Let’s be honest, job interviews are terrifying. They have all the worst things about going on a blind date, take away the precious social lubricant that is alcohol (No! We’re not advising you turn up to your interview drunk!) and afterwards, instead of deciding whether you’re going to see that person again, that person is deciding your future professional and financial well-being for the foreseeable future.
If you felt the need to hug a blanket while thinking about that, that’s understandable.
But the truth is, a lot of our fears about job interviews come from a false idea of how job interviews actually work. Here’s a rundown of some of the most common pre-interview terrors, and why the reality is actually nowhere near as bad.
Interview Fear Number One: Your Interviewer Will Be an Actual Bond Villain
It’s a picture of the job interview we’ve been given from pretty much every TV programme ever. Whether it’s Alan Sugar or the dragons of Dragon’s Den, or a job interview from literally any sitcom you care to name, the story is the same. Our terrified candidate must sit on a tiny chair in front of a huge table, while an intimidating person in a suit, or possibly a panel of them, watch and judge you.
What follows is more like an interrogation than a job interview. Questions are shouted at you, your answers are scribbled down in a little notebook, or worse, if it’s a panel, they’ll whisper to each other. At the end, if you’ve failed to match up their scrutiny, a concealed button under the table will open the trapdoor to alligator pit.
Alan Sugar is a performer in a television programme, trying to create drama because people find it entertaining. Everyone has their interview horror stories, but most of the time it’s in your interviewer’s interests to be approachable and friendly. After all, they don’t just want to find the right candidate for the job – they want to make sure that candidate wants to work for them as well. It’s hard to take on board, but to do well in an interview you should try to think of yourself as taking part in a conversation, not a trial.
Interview Fear Number Two: You Will Get Blindsided By Some Cunning and Devious Question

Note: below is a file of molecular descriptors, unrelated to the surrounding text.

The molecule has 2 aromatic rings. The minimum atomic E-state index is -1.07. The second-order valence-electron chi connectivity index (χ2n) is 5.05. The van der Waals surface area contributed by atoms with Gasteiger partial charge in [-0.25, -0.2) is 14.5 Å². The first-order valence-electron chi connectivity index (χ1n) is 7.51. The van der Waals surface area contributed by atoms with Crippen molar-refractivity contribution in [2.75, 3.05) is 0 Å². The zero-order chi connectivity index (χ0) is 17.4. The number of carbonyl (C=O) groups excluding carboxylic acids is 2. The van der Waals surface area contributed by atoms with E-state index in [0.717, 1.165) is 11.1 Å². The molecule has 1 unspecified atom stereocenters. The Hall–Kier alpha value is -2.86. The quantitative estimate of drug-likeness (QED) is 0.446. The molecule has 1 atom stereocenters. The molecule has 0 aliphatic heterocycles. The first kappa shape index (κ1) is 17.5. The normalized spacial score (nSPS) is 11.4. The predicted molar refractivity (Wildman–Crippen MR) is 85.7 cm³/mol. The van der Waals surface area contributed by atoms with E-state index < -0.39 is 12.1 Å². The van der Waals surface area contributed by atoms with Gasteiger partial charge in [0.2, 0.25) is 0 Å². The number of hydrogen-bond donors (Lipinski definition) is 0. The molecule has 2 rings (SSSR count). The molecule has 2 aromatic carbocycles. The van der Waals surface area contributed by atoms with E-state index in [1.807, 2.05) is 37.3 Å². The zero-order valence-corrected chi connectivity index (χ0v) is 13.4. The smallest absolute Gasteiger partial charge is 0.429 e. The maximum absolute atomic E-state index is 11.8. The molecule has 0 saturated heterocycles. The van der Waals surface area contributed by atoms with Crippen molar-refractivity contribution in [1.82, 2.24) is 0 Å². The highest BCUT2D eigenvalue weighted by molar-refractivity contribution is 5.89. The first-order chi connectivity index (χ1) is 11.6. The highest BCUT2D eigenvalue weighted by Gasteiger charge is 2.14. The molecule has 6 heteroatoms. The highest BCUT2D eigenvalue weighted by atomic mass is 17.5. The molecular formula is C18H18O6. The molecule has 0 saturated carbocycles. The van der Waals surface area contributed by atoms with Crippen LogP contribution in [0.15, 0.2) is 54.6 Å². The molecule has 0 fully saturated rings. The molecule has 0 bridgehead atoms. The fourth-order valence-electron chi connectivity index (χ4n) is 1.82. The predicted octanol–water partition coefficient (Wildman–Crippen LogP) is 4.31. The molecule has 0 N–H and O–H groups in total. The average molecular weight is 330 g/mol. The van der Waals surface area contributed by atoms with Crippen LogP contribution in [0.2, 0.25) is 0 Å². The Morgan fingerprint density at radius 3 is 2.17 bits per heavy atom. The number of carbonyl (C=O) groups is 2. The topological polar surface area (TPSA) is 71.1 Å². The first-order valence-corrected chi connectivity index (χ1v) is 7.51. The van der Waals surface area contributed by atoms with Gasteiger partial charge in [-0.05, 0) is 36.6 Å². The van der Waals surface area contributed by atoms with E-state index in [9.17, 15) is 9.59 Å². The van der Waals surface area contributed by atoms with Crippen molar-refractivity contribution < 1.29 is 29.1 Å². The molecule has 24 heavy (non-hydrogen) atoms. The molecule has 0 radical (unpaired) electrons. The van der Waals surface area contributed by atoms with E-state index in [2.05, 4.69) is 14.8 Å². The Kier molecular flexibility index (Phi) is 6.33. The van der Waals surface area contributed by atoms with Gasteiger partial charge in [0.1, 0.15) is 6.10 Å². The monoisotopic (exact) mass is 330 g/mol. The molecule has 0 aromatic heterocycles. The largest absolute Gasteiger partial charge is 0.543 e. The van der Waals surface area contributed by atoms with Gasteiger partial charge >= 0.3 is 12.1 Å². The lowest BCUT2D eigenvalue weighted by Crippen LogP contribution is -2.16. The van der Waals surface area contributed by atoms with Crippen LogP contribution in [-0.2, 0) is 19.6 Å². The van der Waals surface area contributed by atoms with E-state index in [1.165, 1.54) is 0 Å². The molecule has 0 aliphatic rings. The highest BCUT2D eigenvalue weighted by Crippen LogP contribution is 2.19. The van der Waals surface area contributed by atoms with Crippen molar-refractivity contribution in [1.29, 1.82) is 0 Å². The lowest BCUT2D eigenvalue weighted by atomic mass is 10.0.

Okay, so the interviewer seems friendly enough. The seats are comfy, they offer you a glass of water or even a cup of tea and a biscuit. Sure, we’re all friends here. But then the questions begin. Suddenly you’re facing a verbal minefield of Sphynxian riddles and impossible scenarios. Would you shoot Bambi in the face to save all of the seven dwarves? And what does that have to do with selling insurance?
Again, we’ve all heard horror stories about the cunning interview questions. Google is legendary for trying to wrong-foot candidates with questions such as “How would you weigh your head?” or “If you were an animal, what would you be?” However most employers, it has to be said, don’t have that much imagination.
They don’t want to set you a dizzying word trap, they just want to give you a chance to show how you’ll fit the job criteria. As astonishing as it sounds, the interviewer isn’t trying to trip you up. They want you to be a good candidate.
There are some questions we all dread, obviously, such as what “What would you say your greatest weaknesses are?” or if you’ve been unemployed for a while, questions about that large gap in your employment history, but these are questions you can see coming and prepare for.
The greatest weaknesses question is less about revealing why shouldn’t get the job, and more about giving you a chance to show how you’re working to improve yourself. Likewise, if there’s a gap in your employment history you can talk about voluntary work you’ve done or training you’ve undertaken.
Have a look around at common interview questions and answers, get a friend to run through them with you, and you’ll be fine.
Interview Fear Number Three: You’ll Totally Fluff It On The Day
The interviewer is friendly, the questions are the ones you prepared for, and yet when it comes to the crunch you fluff it. Your carefully rehearsed answers completely blank out, you’re swearing buckets and my god, your hands! What do you do with your hands?!
It’s a fact that when you go into stressful situations, your perceptions change. An infinitely long awkward silence to you is likely to just seem like a brief pause to your interviewer. If you find yourself feeling stressed in the interview the temptation is to talk rapidly.
Fight that. It’s actually better to talk at what feels like an unnaturally slow rate. It will mean you’re easier to understand, and it will sound like you’ve really thought about what you’re saying. At the same time, it will actually force you to calm down.
Interview Fear Number Four: You Forget To Wear Clothes
You accidentally turn up to the interview naked and everybody points and laughs at you.
This isn’t actually a proper fear, it’s just a dream you had, probably born from the various anxieties you have about going to a job interview. Just make sure you go on a pre-interview shopping trip and make sure you’ve got your outfit all sorted the night before the interview and you’ll be fine.